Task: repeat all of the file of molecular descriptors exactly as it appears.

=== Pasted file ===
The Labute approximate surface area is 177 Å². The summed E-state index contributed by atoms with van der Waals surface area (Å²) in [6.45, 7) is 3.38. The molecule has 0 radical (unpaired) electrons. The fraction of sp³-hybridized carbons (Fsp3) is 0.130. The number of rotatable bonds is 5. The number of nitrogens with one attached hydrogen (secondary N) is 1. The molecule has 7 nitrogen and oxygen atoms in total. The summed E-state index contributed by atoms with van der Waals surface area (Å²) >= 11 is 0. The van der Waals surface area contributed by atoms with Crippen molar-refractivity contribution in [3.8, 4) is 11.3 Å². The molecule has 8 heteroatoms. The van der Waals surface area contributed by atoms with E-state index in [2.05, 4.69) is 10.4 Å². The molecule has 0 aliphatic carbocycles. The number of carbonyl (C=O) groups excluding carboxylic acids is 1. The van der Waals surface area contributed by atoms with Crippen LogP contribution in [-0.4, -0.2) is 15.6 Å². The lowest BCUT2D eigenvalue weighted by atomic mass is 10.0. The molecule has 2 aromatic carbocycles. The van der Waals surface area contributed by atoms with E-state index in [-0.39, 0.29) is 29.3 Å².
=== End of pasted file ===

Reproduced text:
The Labute approximate surface area is 177 Å². The summed E-state index contributed by atoms with van der Waals surface area (Å²) in [6.45, 7) is 3.38. The molecule has 0 radical (unpaired) electrons. The fraction of sp³-hybridized carbons (Fsp3) is 0.130. The number of rotatable bonds is 5. The number of nitrogens with one attached hydrogen (secondary N) is 1. The molecule has 7 nitrogen and oxygen atoms in total. The summed E-state index contributed by atoms with van der Waals surface area (Å²) >= 11 is 0. The van der Waals surface area contributed by atoms with Crippen molar-refractivity contribution in [3.8, 4) is 11.3 Å². The molecule has 8 heteroatoms. The van der Waals surface area contributed by atoms with E-state index in [2.05, 4.69) is 10.4 Å². The molecule has 0 aliphatic carbocycles. The number of carbonyl (C=O) groups excluding carboxylic acids is 1. The van der Waals surface area contributed by atoms with Crippen LogP contribution in [-0.4, -0.2) is 15.6 Å². The lowest BCUT2D eigenvalue weighted by atomic mass is 10.0. The molecule has 2 aromatic carbocycles. The van der Waals surface area contributed by atoms with E-state index in [-0.39, 0.29) is 29.3 Å².